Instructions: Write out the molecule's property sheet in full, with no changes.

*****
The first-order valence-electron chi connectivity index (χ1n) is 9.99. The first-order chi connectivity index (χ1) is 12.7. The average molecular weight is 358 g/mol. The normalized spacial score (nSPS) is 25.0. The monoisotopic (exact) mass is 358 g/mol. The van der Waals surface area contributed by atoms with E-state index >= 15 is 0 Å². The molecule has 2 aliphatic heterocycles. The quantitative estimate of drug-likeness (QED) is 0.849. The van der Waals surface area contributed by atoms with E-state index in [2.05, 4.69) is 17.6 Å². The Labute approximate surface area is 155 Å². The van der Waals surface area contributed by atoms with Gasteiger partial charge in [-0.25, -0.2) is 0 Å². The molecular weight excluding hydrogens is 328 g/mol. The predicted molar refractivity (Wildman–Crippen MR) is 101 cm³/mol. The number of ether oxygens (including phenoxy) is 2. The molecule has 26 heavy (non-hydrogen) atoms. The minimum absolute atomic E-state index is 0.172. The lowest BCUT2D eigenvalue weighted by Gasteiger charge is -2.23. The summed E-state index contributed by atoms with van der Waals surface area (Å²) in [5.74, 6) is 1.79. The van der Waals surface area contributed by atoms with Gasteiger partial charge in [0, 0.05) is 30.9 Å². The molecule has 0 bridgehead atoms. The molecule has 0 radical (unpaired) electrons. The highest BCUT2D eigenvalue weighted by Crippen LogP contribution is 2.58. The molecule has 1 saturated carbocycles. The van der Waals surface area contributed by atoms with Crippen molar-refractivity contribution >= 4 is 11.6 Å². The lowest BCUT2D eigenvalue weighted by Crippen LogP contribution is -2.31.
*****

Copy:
The first-order valence-electron chi connectivity index (χ1n) is 9.99. The first-order chi connectivity index (χ1) is 12.7. The average molecular weight is 358 g/mol. The normalized spacial score (nSPS) is 25.0. The monoisotopic (exact) mass is 358 g/mol. The van der Waals surface area contributed by atoms with E-state index >= 15 is 0 Å². The molecule has 2 aliphatic heterocycles. The quantitative estimate of drug-likeness (QED) is 0.849. The van der Waals surface area contributed by atoms with E-state index in [2.05, 4.69) is 17.6 Å². The Labute approximate surface area is 155 Å². The van der Waals surface area contributed by atoms with Gasteiger partial charge in [-0.25, -0.2) is 0 Å². The molecular weight excluding hydrogens is 328 g/mol. The predicted molar refractivity (Wildman–Crippen MR) is 101 cm³/mol. The number of ether oxygens (including phenoxy) is 2. The molecule has 26 heavy (non-hydrogen) atoms. The minimum absolute atomic E-state index is 0.172. The lowest BCUT2D eigenvalue weighted by Gasteiger charge is -2.23. The summed E-state index contributed by atoms with van der Waals surface area (Å²) in [5.74, 6) is 1.79. The van der Waals surface area contributed by atoms with Gasteiger partial charge in [0, 0.05) is 30.9 Å². The molecule has 0 bridgehead atoms. The molecule has 0 radical (unpaired) electrons. The highest BCUT2D eigenvalue weighted by Crippen LogP contribution is 2.58. The molecule has 1 saturated carbocycles. The van der Waals surface area contributed by atoms with Crippen molar-refractivity contribution >= 4 is 11.6 Å². The lowest BCUT2D eigenvalue weighted by Crippen LogP contribution is -2.31.